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I'd like to change my bash prompt when I login. But even after I change .bashrc and re-login, it still prompts the old one. What goes wrong please?

I want to get [\u@\h \W]\$ but I get \s-\v\$ for some reasons, and I don't know where it was configured.

This account is not the root, however I have root permissions if necessary

This is what I get:

-bash-3.2$ cat .bashrc
PS1='[\u@\h \W]\$'
-bash-3.2$ echo $PS1
share|improve this question
up vote 1 down vote accepted

Most likely your shell is an interactive login shell, thus it does not read ~/.bashrc but ~/.bash_profile instead:

   When  bash is invoked as an interactive login shell, or as a non-inter‐
   active shell with the --login option, it first reads and executes  com‐
   mands  from  the file /etc/profile, if that file exists.  After reading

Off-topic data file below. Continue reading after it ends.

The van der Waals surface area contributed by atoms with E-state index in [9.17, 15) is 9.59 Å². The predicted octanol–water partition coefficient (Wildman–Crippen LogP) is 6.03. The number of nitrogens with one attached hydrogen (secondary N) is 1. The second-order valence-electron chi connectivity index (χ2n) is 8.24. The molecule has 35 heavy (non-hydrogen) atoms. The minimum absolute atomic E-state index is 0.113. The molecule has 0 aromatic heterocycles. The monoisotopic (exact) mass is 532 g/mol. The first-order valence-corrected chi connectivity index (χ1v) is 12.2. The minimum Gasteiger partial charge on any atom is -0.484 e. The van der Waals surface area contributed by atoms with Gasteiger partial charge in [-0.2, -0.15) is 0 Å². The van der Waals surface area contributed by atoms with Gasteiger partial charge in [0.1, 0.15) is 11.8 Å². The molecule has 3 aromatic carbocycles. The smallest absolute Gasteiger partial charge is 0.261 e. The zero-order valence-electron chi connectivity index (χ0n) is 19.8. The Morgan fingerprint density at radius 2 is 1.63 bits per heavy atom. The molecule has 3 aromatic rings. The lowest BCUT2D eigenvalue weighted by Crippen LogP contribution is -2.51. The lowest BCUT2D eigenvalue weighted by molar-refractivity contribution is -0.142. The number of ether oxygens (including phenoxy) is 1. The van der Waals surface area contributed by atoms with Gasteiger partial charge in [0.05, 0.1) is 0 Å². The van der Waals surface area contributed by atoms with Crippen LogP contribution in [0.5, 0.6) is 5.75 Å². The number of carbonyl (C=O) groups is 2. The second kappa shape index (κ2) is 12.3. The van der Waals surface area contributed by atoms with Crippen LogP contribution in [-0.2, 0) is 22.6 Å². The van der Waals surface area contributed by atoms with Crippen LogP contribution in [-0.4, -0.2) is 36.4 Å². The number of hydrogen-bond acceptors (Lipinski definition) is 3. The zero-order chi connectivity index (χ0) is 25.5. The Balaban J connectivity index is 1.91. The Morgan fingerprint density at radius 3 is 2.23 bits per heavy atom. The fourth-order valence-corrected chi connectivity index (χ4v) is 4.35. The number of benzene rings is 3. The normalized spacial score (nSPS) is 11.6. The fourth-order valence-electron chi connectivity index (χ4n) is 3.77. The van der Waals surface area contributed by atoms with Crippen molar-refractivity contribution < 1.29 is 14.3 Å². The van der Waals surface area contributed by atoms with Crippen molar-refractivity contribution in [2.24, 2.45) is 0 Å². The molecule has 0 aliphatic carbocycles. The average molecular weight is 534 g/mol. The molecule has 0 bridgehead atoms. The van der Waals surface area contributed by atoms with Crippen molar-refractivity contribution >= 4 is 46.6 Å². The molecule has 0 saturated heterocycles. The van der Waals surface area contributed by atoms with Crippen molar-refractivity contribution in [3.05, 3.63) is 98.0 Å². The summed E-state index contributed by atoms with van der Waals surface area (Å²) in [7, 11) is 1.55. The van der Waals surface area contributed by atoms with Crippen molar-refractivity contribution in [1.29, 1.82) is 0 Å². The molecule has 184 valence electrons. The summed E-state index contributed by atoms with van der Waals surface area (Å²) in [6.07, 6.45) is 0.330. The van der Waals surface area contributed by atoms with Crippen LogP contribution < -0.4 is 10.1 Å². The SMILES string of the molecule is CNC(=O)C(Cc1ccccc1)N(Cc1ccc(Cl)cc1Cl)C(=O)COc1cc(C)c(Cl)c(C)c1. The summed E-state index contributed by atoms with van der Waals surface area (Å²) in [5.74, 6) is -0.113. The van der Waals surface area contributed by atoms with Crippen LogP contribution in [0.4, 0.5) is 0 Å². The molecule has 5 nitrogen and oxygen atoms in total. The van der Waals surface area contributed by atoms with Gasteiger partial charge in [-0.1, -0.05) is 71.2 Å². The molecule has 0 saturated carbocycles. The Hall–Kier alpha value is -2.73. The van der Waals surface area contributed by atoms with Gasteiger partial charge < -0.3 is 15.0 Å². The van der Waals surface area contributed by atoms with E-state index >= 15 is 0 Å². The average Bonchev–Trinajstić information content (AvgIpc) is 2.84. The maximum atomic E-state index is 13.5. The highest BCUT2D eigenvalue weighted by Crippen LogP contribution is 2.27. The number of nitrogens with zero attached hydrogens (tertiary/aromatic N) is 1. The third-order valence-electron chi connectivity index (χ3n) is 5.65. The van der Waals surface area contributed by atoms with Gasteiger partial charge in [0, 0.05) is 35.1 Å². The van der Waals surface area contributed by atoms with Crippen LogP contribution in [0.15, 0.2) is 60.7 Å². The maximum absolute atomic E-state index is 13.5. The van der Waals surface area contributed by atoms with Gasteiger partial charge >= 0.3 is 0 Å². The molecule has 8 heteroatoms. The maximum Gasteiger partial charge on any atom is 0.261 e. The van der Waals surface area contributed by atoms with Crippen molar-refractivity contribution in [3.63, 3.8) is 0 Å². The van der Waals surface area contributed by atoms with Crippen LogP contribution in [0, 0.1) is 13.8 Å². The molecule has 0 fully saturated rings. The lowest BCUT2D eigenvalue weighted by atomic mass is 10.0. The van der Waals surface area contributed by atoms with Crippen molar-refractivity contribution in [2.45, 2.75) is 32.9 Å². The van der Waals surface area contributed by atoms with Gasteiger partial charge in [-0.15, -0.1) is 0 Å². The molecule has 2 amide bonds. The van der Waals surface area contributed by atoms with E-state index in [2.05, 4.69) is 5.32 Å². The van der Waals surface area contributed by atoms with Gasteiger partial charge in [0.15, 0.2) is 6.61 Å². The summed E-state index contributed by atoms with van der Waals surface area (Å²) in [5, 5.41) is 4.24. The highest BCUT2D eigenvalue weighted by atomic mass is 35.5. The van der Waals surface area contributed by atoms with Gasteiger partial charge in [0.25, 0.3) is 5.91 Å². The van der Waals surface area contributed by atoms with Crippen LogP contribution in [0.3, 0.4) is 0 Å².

that file, it looks for ~/.bash_profile, ~/.bash_login, and ~/.profile,
   in  that order, and reads and executes commands from the first one that
   exists and is readable.  The --noprofile option may be  used  when  the
   shell is started to inhibit this behavior.

The quick and dirty fix might be just to symlink ~/.bashrc to ~/.bash_profile or vice versa. This possible breaks something with non-interactive shells, e.g. commands run remotely through SSH, so think twice.

See section "INVOCATION" in man bash for more details.

share|improve this answer
I would rather source .bashrc from the profile. – slhck Feb 26 '14 at 6:59

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